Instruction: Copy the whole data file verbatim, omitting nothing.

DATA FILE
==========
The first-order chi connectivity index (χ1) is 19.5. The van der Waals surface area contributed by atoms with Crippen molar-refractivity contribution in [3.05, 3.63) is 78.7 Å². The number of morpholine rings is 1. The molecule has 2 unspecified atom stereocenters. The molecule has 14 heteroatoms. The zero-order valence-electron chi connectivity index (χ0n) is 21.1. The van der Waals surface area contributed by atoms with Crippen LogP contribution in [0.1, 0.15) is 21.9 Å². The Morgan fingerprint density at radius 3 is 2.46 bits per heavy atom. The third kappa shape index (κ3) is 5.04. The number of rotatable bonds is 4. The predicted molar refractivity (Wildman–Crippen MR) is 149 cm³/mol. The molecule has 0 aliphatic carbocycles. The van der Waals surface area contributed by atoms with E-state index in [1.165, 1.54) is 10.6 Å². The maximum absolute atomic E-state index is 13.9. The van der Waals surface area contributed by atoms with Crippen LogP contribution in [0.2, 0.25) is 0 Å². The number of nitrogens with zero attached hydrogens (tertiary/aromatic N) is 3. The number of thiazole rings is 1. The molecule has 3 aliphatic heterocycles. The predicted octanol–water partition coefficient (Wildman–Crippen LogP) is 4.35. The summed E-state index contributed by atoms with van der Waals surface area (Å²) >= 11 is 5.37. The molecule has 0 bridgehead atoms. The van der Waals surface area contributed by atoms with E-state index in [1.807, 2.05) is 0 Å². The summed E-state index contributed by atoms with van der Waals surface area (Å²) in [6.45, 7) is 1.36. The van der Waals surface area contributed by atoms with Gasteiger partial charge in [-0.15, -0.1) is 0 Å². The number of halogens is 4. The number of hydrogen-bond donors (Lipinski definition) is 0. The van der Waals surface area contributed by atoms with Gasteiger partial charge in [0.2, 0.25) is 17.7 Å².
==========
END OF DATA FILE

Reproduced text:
The first-order chi connectivity index (χ1) is 19.5. The van der Waals surface area contributed by atoms with Crippen molar-refractivity contribution in [3.05, 3.63) is 78.7 Å². The number of morpholine rings is 1. The molecule has 2 unspecified atom stereocenters. The molecule has 14 heteroatoms. The zero-order valence-electron chi connectivity index (χ0n) is 21.1. The van der Waals surface area contributed by atoms with Crippen LogP contribution in [0.1, 0.15) is 21.9 Å². The Morgan fingerprint density at radius 3 is 2.46 bits per heavy atom. The third kappa shape index (κ3) is 5.04. The number of rotatable bonds is 4. The predicted molar refractivity (Wildman–Crippen MR) is 149 cm³/mol. The molecule has 0 aliphatic carbocycles. The van der Waals surface area contributed by atoms with E-state index in [1.165, 1.54) is 10.6 Å². The maximum absolute atomic E-state index is 13.9. The van der Waals surface area contributed by atoms with Crippen LogP contribution in [0.2, 0.25) is 0 Å². The number of nitrogens with zero attached hydrogens (tertiary/aromatic N) is 3. The number of thiazole rings is 1. The molecule has 3 aliphatic heterocycles. The predicted octanol–water partition coefficient (Wildman–Crippen LogP) is 4.35. The summed E-state index contributed by atoms with van der Waals surface area (Å²) >= 11 is 5.37. The molecule has 0 bridgehead atoms. The van der Waals surface area contributed by atoms with E-state index in [1.807, 2.05) is 0 Å². The summed E-state index contributed by atoms with van der Waals surface area (Å²) in [6.45, 7) is 1.36. The van der Waals surface area contributed by atoms with Gasteiger partial charge in [-0.15, -0.1) is 0 Å². The number of halogens is 4. The number of hydrogen-bond donors (Lipinski definition) is 0. The van der Waals surface area contributed by atoms with Gasteiger partial charge in [0.2, 0.25) is 17.7 Å².